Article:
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Irony of being in the company of ’12-year-olds’

by Hiroaki Sato

In going over my manuscript of the Yukio Mishima biography, my copy editor protested at one point, citing her “liberal Berkeley-influenced sensibilities.” That was where I described Japan as a “backward nation.” Let me explain.

In 1958, Mishima dictated an entire book in the somewhat pedagogic genre of bunshō tokuhon, in which an established writer tells the reader, with ample examples, what proper writing should be. Books in this genre may be comparable to H.W. Fowler’s “A Dictionary of Modern English Usage” and William Strunk Jr.’s, “The Elements of Style,” except that Japanese writers seldom get into grammatical or usage particulars.

Mishima resorted to dictation when a highbrow ladies magazine asked him to pen such a book because, at the time, he was in the midst of writing what he thought would be his magnum opus, “Kyoko’s House.”

One theme he dealt with in his bunshō tokuhon was how foreign languages — first, Chinese, followed by English, French and others — greatly affected Japanese. He suggested, for example, that no Japanese reader would doubt when told that Kenzaburo Oe’s prose was in truth a straight translation of the French existentialist philosopher Jean-Paul Sartre.

A decade later, when he missed out to Yasunari Kawabata on the Nobel Prize, Mishima predicted that Oe would be the next Japanese writer to get it. His prediction came true a quarter-century later.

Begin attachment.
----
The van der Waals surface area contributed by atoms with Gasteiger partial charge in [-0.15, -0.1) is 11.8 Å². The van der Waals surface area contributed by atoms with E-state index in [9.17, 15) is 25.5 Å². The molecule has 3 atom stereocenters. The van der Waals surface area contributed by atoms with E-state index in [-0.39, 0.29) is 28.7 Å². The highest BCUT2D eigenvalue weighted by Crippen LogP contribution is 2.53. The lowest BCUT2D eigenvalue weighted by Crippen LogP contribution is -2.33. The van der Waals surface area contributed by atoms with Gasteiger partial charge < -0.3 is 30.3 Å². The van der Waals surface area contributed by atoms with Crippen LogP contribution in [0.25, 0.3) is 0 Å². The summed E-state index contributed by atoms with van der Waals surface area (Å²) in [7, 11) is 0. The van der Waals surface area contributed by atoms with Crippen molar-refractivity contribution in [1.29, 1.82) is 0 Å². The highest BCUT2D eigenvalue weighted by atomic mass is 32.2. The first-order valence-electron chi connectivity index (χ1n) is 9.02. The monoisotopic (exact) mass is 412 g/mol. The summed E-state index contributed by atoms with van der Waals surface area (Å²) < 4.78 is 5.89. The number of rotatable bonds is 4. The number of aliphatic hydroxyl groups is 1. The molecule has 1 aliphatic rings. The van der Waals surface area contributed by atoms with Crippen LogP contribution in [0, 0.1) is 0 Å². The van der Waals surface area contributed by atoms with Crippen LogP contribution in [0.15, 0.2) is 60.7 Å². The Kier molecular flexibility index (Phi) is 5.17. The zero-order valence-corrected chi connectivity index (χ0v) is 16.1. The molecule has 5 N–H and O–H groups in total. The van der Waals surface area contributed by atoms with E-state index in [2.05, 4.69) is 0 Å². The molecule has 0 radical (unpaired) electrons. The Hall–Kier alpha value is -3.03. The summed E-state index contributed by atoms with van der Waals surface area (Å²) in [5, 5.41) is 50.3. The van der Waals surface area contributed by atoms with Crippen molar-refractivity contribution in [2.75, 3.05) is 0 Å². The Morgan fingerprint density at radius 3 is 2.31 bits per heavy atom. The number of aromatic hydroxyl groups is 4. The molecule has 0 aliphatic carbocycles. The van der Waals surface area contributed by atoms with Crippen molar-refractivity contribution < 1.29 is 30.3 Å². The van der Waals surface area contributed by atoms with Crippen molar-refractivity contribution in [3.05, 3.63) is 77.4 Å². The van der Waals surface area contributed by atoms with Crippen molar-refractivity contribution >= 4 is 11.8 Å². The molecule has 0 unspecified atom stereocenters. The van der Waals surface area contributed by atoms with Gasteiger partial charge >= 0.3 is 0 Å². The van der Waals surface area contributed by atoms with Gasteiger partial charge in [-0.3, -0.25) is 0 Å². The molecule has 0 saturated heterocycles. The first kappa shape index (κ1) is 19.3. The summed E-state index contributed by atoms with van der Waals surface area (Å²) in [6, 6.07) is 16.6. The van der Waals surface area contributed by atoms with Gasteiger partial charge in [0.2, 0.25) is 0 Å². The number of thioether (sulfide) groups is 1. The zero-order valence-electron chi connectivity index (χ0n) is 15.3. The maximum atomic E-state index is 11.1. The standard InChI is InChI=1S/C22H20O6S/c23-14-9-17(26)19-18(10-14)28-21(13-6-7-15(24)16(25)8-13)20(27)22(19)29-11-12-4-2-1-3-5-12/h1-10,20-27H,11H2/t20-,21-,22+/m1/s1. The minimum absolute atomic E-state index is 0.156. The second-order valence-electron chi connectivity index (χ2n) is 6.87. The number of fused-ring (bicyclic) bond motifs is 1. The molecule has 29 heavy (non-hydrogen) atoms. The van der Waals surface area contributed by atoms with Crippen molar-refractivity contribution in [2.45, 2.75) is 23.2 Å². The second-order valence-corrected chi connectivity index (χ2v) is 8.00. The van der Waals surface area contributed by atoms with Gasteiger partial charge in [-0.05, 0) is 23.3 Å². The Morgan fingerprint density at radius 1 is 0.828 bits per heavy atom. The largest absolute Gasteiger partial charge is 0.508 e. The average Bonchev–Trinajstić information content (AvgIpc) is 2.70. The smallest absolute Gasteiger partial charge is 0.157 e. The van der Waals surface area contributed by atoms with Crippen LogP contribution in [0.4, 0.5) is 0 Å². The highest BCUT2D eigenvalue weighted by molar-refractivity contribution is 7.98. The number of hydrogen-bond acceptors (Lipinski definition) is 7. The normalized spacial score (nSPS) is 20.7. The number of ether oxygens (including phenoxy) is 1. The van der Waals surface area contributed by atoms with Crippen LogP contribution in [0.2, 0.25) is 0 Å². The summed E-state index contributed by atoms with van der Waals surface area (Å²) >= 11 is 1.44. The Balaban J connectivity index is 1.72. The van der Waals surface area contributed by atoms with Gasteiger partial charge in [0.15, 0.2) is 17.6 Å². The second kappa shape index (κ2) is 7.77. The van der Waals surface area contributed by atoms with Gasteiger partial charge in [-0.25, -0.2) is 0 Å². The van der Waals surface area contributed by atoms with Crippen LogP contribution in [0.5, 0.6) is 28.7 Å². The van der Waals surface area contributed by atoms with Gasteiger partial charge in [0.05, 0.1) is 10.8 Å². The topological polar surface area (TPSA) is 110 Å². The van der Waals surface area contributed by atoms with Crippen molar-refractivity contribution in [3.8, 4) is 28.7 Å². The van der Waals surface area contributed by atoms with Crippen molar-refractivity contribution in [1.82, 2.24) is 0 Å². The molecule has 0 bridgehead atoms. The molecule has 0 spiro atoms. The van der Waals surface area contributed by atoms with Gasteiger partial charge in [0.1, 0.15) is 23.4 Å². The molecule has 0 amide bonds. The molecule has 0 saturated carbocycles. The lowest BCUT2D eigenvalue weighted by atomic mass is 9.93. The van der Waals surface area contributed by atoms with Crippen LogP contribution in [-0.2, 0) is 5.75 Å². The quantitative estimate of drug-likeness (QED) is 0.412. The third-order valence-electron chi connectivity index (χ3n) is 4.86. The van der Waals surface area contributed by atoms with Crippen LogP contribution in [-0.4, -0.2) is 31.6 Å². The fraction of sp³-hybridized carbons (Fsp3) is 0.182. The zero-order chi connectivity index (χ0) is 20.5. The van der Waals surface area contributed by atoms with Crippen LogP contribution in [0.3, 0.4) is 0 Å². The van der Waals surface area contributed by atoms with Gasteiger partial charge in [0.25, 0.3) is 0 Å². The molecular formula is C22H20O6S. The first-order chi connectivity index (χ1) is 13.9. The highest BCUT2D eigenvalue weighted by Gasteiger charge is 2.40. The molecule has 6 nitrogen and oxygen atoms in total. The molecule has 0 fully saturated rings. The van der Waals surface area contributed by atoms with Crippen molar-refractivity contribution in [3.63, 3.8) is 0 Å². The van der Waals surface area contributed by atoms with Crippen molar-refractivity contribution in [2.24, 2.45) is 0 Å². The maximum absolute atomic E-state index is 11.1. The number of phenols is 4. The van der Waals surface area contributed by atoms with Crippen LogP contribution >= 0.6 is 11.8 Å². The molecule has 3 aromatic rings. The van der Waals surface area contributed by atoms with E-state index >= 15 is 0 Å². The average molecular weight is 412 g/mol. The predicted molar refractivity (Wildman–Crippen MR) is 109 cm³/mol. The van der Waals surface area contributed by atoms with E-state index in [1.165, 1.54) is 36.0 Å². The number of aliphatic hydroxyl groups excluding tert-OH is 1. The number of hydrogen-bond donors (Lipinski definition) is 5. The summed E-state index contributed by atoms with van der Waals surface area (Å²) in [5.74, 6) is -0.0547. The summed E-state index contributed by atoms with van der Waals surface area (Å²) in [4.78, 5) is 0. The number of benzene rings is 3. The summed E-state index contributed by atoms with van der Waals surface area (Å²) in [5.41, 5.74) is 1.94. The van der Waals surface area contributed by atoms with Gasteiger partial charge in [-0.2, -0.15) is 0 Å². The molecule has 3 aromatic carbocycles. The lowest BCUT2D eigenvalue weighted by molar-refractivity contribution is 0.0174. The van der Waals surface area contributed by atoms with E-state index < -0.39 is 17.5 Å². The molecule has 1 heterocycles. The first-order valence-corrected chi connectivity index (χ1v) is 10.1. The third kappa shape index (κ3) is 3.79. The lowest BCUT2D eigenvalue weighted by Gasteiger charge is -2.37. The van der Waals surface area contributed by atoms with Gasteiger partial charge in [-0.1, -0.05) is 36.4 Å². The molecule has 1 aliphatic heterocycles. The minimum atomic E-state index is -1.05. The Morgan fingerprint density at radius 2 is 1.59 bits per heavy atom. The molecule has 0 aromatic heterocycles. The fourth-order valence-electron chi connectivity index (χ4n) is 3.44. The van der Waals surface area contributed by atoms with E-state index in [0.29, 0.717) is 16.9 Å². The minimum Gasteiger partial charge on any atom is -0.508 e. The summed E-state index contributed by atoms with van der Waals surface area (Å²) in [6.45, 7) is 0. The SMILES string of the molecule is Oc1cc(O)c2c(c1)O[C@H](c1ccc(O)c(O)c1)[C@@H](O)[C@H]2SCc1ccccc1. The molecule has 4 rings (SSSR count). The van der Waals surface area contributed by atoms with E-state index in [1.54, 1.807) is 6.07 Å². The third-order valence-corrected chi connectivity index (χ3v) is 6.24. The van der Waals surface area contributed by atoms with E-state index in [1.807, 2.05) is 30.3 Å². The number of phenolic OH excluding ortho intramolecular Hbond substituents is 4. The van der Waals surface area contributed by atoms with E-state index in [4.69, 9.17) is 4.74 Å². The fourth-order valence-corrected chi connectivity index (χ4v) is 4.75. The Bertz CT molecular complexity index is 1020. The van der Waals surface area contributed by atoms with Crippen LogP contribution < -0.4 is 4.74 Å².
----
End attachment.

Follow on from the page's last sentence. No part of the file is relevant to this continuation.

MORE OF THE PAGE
In discussing “translatese,” Mishima, who studied law at the University of Tokyo, inevitably brought up “the MacArthur Constitution” — the pejorative term for the constitution created during the Occupation.

“It was composed, yes, with something resembling prose in spoken language in Japanese,” Mishima said, “but it was a truly monstrous, hideous prose, and not a few people must have felt the sorrow of the Occupied over the fact that it became the Japanese Constitution.”

In the biography, I explained what was behind Mishima’s judgment. The team assembled to write the new constitution, led by the Harvard-trained lawyer Lt. Col. Charles L. Kades, took care to have the resulting document translated faithfully into Japanese. But as they were mainly New Dealers, they seized the opportunity to “lay down ideal legal principles for a backward nation,” I wrote.

That’s where my copy editor protested. “It feels to me,” she said, “that ‘backward nation’ should be qualified, either by placing quotation marks around it, or by a word such as ‘supposedly.’”

A conscientious editor’s sensible comment when you think of it, but it surprised me. After all, Japan’s strenuous effort to “catch up with the West” in the preceding 100 years was based on the very realization that it was backward or “semi-civilized,” as Yukichi Fukuzawa put it in his “Outline of Theories of Civilization” (1875).

The Occupiers themselves would not have bothered to write a new constitution for a country that already had one, unless they regarded Japan as such or worse.

So, I told my copy editor the famous judgment on the Japanese by none other than Gen. Douglas MacArthur, Japan’s overlord until President Harry Truman fired him in the spring of 1951.